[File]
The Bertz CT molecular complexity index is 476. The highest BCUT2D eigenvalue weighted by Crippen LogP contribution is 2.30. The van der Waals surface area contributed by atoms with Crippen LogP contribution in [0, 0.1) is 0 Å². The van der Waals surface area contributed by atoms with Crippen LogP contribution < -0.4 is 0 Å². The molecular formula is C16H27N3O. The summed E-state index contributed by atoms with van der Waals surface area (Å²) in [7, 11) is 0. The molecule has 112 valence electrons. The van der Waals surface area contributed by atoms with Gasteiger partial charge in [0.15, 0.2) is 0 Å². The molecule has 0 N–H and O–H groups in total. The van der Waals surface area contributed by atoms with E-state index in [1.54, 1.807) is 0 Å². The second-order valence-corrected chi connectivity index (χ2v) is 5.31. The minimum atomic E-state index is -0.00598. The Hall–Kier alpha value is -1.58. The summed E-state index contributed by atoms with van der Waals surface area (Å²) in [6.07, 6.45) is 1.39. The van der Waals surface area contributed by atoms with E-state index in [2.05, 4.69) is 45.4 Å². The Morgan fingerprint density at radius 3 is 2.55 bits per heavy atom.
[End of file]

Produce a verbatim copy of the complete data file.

The Bertz CT molecular complexity index is 476. The highest BCUT2D eigenvalue weighted by Crippen LogP contribution is 2.30. The van der Waals surface area contributed by atoms with Crippen LogP contribution in [0, 0.1) is 0 Å². The van der Waals surface area contributed by atoms with Crippen LogP contribution < -0.4 is 0 Å². The molecular formula is C16H27N3O. The summed E-state index contributed by atoms with van der Waals surface area (Å²) in [7, 11) is 0. The molecule has 112 valence electrons. The van der Waals surface area contributed by atoms with Gasteiger partial charge in [0.15, 0.2) is 0 Å². The molecule has 0 N–H and O–H groups in total. The van der Waals surface area contributed by atoms with E-state index in [1.54, 1.807) is 0 Å². The second-order valence-corrected chi connectivity index (χ2v) is 5.31. The minimum atomic E-state index is -0.00598. The Hall–Kier alpha value is -1.58. The summed E-state index contributed by atoms with van der Waals surface area (Å²) in [6.07, 6.45) is 1.39. The van der Waals surface area contributed by atoms with E-state index in [2.05, 4.69) is 45.4 Å². The Morgan fingerprint density at radius 3 is 2.55 bits per heavy atom.